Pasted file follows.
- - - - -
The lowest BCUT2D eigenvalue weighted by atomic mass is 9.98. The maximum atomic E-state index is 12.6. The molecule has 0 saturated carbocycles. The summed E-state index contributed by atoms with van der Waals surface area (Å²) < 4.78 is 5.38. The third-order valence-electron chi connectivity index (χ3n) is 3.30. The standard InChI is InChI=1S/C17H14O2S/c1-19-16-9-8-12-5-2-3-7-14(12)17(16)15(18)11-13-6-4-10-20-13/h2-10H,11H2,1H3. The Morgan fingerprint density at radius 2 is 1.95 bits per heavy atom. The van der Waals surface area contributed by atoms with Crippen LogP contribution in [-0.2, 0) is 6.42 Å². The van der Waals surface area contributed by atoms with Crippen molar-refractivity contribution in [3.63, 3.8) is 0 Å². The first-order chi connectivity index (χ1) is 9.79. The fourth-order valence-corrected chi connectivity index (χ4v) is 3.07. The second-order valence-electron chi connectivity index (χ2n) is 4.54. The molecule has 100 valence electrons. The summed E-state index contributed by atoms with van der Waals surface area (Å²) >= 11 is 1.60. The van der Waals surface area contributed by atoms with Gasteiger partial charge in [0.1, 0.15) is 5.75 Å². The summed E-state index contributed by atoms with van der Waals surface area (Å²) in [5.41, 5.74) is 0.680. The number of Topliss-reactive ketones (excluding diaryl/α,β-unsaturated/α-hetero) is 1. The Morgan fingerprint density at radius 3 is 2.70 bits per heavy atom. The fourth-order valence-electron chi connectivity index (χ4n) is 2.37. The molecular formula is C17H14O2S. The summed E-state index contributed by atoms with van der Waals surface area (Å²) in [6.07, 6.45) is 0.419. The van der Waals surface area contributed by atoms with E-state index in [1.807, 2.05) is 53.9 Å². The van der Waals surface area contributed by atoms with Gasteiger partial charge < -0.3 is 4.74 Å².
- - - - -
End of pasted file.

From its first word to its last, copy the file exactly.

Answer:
The lowest BCUT2D eigenvalue weighted by atomic mass is 9.98. The maximum atomic E-state index is 12.6. The molecule has 0 saturated carbocycles. The summed E-state index contributed by atoms with van der Waals surface area (Å²) < 4.78 is 5.38. The third-order valence-electron chi connectivity index (χ3n) is 3.30. The standard InChI is InChI=1S/C17H14O2S/c1-19-16-9-8-12-5-2-3-7-14(12)17(16)15(18)11-13-6-4-10-20-13/h2-10H,11H2,1H3. The Morgan fingerprint density at radius 2 is 1.95 bits per heavy atom. The van der Waals surface area contributed by atoms with Crippen LogP contribution in [-0.2, 0) is 6.42 Å². The van der Waals surface area contributed by atoms with Crippen molar-refractivity contribution in [3.63, 3.8) is 0 Å². The first-order chi connectivity index (χ1) is 9.79. The fourth-order valence-corrected chi connectivity index (χ4v) is 3.07. The second-order valence-electron chi connectivity index (χ2n) is 4.54. The molecule has 100 valence electrons. The summed E-state index contributed by atoms with van der Waals surface area (Å²) >= 11 is 1.60. The van der Waals surface area contributed by atoms with Gasteiger partial charge in [0.1, 0.15) is 5.75 Å². The summed E-state index contributed by atoms with van der Waals surface area (Å²) in [5.41, 5.74) is 0.680. The number of Topliss-reactive ketones (excluding diaryl/α,β-unsaturated/α-hetero) is 1. The Morgan fingerprint density at radius 3 is 2.70 bits per heavy atom. The fourth-order valence-electron chi connectivity index (χ4n) is 2.37. The molecular formula is C17H14O2S. The summed E-state index contributed by atoms with van der Waals surface area (Å²) in [6.07, 6.45) is 0.419. The van der Waals surface area contributed by atoms with E-state index in [1.807, 2.05) is 53.9 Å². The van der Waals surface area contributed by atoms with Gasteiger partial charge < -0.3 is 4.74 Å².